Elective: PE tube placement, cochlear implant device placement, tympanoplasty with or without ossicular chain reconstruction, stapedotomy, stapedectomy, and BAHA (bone-anchored hearing aid). Preoperative discussion with surgeon to include desired level of consciousness of the patient (i.e., does the patient need to respond to audible cues for the surgeon to assess functional results?), desirability of muscle relaxation (do not use if neuromonitoring for facial nerve integrity) in patients who are intubated, duration of procedure, and potential for blood loss.

2. Preoperative evaluation

Etiology of loss of hearing should be ascertained in pediatric patients. Those with identifiable syndromes may be at risk for having a difficult airway (Treacher-Collins, Pierre Robin). Additionally, the syndrome may include cardiac, pulmonary, or neurological involvement (i.e., CHARGE syndrome). Adult patients who are obese may be at risk for obstructive sleep apnea and may obstruct if sedated under a drape in an unattended airway. Elderly patients may be at risk for ischemic heart disease or COPD. Report of poor exercise exercise tolerance should be evaluated to ascertain if the condition is chronic or acute.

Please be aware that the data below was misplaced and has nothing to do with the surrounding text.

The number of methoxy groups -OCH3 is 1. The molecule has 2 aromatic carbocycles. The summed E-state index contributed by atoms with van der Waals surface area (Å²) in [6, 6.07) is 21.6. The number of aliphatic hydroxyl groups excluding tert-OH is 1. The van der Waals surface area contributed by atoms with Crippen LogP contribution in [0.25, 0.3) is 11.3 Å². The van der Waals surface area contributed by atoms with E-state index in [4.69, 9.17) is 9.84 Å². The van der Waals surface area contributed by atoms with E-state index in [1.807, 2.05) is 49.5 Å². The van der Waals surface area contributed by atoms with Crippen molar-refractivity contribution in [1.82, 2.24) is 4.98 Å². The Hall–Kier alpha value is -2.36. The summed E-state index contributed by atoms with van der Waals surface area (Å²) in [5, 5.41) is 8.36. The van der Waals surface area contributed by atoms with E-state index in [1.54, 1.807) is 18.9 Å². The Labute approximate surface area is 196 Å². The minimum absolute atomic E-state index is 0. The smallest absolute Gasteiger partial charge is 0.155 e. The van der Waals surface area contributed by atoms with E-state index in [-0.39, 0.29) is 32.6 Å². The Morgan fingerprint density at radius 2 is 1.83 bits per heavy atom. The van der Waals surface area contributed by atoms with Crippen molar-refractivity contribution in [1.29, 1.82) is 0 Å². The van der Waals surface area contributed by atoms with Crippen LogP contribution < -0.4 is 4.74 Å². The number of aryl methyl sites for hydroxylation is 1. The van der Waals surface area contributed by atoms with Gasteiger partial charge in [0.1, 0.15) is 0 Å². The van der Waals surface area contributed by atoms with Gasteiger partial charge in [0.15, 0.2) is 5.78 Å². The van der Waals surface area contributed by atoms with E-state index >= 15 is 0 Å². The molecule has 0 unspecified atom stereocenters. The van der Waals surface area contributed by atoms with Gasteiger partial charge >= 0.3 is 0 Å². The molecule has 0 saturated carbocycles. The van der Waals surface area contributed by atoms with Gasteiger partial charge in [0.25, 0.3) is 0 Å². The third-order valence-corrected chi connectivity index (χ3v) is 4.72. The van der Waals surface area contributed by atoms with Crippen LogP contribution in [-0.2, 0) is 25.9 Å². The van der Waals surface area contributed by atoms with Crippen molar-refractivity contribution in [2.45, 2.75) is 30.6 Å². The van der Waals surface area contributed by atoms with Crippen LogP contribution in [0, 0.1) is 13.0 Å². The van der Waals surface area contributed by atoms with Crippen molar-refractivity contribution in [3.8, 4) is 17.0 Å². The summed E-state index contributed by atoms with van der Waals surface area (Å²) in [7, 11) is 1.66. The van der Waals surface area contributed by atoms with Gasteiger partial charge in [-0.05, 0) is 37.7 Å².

Delaying surgery may be indicated if the patient is suffering from any unstable condition. Although there is controversy surrounging children with URIs, placement of PE tubes has been routinely performed using mask anesthesia if the child is afebrile and there are no abnormal ascultatory findings on chest exam. Patients with active URI who require intubation are at risk for perioperative pulmonary complications; however, the clinical impact may be difficult to impossible to predict. Elderly patients with coronary artery stents placed within 1 year who have discontinued dual antiplatelet therapy or patients with undiagnosed sleep apnea scheduled for ambulatory surgical procedures in a freestanding center or office may benefit from delay to reschedule to an inpatient facility.